The Austrians have about 15 named ways (once about 30!) to cut beef for boiling. And every gourmet has his preferred piece. Tafelspitz is the crown.

Boiled beef is popular in Switzerland as well, but with cuts of lesser quality.

BTW. Wechsberg mentioned the following types of boiled beef being served in Meissl and Schadn during the 1930s in his great essay from Blue Trout and Black Truffles:

Tafelzpitz, Tafeldeckel, Rieddeckel, Beinfleisch, Rippenfleisch, Kavalierspitz, Kruspelspitz, Hieferschwanzl, Schulterschwanzl, Schulterscherzl, Mageres Meisel (or Mäuserl), Fettes Meisel, Zwerchried, Mittleres Kügerl, Dünnes Kügerl, Dickes Kügerl, Bröselfleisch, Ausgelöstes, Brustkern, Brustfleisch, Weisses Scherzl, Schwarzes Scherzl, Zapfen, and Ortschwanzl

(!) Thanks, ludja, for bringing up Wechsberg - I can't resist quoting him either.

Sun-Ki Chai
http://www2.hawaii.edu/~sunki/

Former Hawaii Forum Host

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Just made a walk through or village to give an impression of food shopping facilities:

One of the local the butchers (cute, no?). He offers a selection of the most popular meats and cuts and some great in-house produced sausages. Specialities (different cuts) on pre-order.

i8820.jpg

Grocery and his fruit/vegetables offerings outside.

i8821.jpg

it's cheese selection , about 50-60 varieties:

i8822.jpg

Inside one of the small bakeries, shelves almost depleted on miday:

i8823.jpg

it's pastry selection:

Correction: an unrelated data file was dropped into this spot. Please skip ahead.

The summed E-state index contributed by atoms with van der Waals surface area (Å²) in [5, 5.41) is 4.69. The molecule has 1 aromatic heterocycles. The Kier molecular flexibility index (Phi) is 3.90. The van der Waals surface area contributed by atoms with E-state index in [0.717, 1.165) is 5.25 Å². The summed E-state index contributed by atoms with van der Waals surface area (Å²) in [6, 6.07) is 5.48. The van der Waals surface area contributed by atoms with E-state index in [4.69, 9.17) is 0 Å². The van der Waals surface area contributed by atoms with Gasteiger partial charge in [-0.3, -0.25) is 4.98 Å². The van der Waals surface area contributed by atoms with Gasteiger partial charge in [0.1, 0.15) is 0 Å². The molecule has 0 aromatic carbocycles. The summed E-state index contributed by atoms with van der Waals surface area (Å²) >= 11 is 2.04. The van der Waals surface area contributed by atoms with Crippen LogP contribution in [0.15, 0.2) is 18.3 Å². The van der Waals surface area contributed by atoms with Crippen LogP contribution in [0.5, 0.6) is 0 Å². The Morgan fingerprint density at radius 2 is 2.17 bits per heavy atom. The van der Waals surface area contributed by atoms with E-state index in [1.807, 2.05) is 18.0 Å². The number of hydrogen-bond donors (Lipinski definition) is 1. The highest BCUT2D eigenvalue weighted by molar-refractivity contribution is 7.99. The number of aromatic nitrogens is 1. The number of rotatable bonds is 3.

i8824.jpg

and it's handmade pralinées:

i8825.jpg

Note: our village is about 5 miles from the center of Zürich. Call it a suburb-village, the infrastructure still reflecting the former rural structures. There's also a mid-size supermarket.

There are other suburbs, with Carrefour supermarkets (football camp surface) like in France for instance. I think the food variety is more or less about the same, but there are simply more rows of each product.

Make it as simple as possible, but not simpler.

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Last year, we had for 4 days a small open air restaurant in front of our home (village festivities), and we cranked out about 100-120 dishes every evening.

What dishes did you prepare? Were many others cooking for the festival, or just you?

There have been about 6 restaurants and some 15 food stands.

We all finetuned our offerings to avoid overlaps. The others offerd risotto, fryied fish, gratinated pasta and so on.

We had: polenta slices roasted with home-clarified butter (what a difference compared with industrial clarified one) either with carefully concentrated tomato sauce ($5) or braised mushrooms (boletus aka porcinis) à la minute ($7), "Carpaccio di Bresaola" or Prosciutto di San Daniele ($7). Next time, there will be dessert as well (bunet piemontese, $4). Our motto was "Una serata Valtellinese" (an evening in Valtellina style, Valtellino was part of Switzerland until 1815).